And again, if they work in Slack, now they have to find a way to get everything from here into Slack to share with the team or they have to change to working in email and invite different people from their team into that email thread. What could possibly go wrong? Only everything. If we all worked in an email today, then it wouldn’t be that freaky-deaky. But because so many of us work in Slack or Microsoft Teams, we can’t depend on everybody just looking through their email to get all of the files and links that we want to send along. That’s what a non-pro does. That’s not what we’re going to do.
Make Life Easier: Send a Single Link Instead [14:47]
We want to send one link instead. So the great thing about sending one link, you can send exactly the same email. But just replace everything that you otherwise had in there, all this chaos, with a single link that has everything in it. What’s great about that is you can update it if you forget something. They can forward it around and share it in Slack. That one link that they can just pop in the general channel, or the marketing channel, or anything else creative services. Or for review, who knows what they have set up in their Slack? But they can pop that link in there and all the right people see it there.
You can organize everything in the order that you want people to review it. So when you include an attachment in a Google Doc or, sorry, in Gmail, you already know, because I’m sure you’ve done this, that Gmail puts your attachments wherever it wants to. You get to drag them around. That’s true. But you don’t get to put an attachment in a bulleted list with all of the other things. Which starts to feel like, well, where has that gone to?
And this way, you can organize everything in the order that you want people to review it. And after the meeting– if you put everything in one pack, after the meeting, you can then add your notes to that one pack. You can add a deadline to that one pack. You can add all the things you want to add to that one pack. So that’s what we want to do. I’m going to show you what that should look like.
Let’s go back over here to our Packs. And this is it. So you can put a thumbnail on it too. So if they’re using Packs, then they’ll see it. If they don’t ever go to a Packs home page, then it doesn’t matter. But this is what that can look like. So right at the top, you can say copy feedback is due by this time. So this is at the end of your presentation. You add all of the important stuff in here. So replace that with the client’s name. You’ll have your information down at the very bottom. So they always know who this is from when they share it around as a link in their team.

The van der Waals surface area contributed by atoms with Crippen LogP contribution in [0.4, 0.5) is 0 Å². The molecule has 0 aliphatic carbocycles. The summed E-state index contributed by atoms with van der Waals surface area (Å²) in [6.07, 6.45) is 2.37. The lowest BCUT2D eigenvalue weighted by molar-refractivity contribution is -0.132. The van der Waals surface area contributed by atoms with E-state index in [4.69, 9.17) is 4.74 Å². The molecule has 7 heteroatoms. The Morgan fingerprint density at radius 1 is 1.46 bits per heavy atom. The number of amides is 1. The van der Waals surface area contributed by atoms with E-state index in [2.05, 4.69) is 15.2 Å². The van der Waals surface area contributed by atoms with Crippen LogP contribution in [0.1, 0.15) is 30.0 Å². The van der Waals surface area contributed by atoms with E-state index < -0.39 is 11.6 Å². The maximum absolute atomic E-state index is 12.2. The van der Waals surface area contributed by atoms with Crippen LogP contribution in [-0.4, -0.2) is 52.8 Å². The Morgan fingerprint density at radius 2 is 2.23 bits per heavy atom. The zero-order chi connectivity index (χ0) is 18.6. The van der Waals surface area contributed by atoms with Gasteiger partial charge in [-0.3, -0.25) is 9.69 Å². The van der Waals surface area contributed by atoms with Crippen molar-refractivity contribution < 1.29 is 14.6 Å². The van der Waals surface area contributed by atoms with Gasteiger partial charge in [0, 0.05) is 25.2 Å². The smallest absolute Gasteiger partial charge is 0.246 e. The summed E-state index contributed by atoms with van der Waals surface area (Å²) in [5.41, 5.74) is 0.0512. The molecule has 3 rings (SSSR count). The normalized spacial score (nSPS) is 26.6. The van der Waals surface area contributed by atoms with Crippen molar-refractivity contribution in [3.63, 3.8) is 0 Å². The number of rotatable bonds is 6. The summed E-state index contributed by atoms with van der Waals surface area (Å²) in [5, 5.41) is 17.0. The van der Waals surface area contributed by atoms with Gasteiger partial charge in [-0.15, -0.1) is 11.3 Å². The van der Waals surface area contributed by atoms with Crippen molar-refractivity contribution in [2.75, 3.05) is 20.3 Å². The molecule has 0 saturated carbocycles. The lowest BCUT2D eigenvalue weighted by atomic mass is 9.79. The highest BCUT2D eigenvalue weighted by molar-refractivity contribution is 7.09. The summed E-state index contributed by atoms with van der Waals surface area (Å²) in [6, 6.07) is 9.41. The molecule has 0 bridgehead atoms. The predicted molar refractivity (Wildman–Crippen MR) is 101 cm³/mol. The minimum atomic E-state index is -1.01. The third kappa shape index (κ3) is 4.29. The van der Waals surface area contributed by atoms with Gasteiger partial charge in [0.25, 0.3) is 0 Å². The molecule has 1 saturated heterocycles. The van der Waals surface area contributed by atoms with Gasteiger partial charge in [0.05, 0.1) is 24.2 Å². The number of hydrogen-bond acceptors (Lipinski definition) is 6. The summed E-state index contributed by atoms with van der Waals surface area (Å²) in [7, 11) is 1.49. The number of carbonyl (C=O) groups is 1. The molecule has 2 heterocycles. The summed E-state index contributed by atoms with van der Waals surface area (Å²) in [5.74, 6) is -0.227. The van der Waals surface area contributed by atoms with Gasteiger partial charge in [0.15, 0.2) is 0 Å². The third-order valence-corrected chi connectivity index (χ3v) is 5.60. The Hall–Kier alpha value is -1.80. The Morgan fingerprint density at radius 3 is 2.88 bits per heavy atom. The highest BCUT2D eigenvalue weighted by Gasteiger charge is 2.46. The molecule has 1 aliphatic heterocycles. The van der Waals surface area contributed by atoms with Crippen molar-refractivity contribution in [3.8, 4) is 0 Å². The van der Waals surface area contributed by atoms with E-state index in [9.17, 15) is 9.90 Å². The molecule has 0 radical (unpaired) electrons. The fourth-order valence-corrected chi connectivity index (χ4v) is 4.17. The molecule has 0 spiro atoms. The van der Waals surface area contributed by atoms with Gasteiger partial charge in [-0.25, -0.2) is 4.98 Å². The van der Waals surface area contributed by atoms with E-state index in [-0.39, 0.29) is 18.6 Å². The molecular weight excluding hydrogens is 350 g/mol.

They can add to calendar, the deadline. And that’s a better chance that you’ll have of the clients actually giving you your feedback when it’s due. So put an Add Event together if you’re spending the $7 a month or whatever it is on AddEvent. Do it for all of your clients. And then, they’ll have this in their calendar. Businesses work in calendars. That’s how people get stuff done. So it’s really good to get your deadline in their calendar.
Then, you can include your proposed copy and everything organized in the way that you want it. So in the event that you don’t actually present copy live, such as if you’re on a retainer with a client, you’ve been working with them for three months, they know, they trust you. They don’t need to have a full review for every single thing that you send their way. Then, you’ll want to do a Loom video. And you can just embed that right at the top so they can watch the video, as they’re looking at the other stuff too.
So organizing it, embedding what you need to. Embed the wireframe if you want to. You can unembed it as well, if it’s taking up too much space. But this way, at least, you can see all of the copy in one place. And they can just click anything to open those links up in new tabs. And then, you’ve got all of the supporting stuff as well. The portal, the client portal that you put together in a previous lesson. You add a link to that right here.
You could put this and should put a link to this in that client portal. But the reason to keep this copy separate from the client portal that you set up, I think, last week is because this is going to get shared around. This pack is going to get shared around in their team. And if they have to figure out research versus copy, it can get confusing. And that’s the last thing you want. Again, real empathy for your client.
So we put everything here. And then, you can put a link to this in your client portal. And you put a link to the portal in here. So that it’s always easy for your client to find stuff that they need. The approved outline goes here. Everything they need to get this copy reviewed goes in one place. That is how we do it. That is all. You can share the Pack in view-only. And that means people can’t do weird things to it. So it’s really good to share around within a team. And, of course, to make it look extra cool, you can edit that thumbnail. Add a different thumbnail in. Do whatever you want to do with that.
OK, guys, thank you, everybody. We will see you on the next one. Have a good one.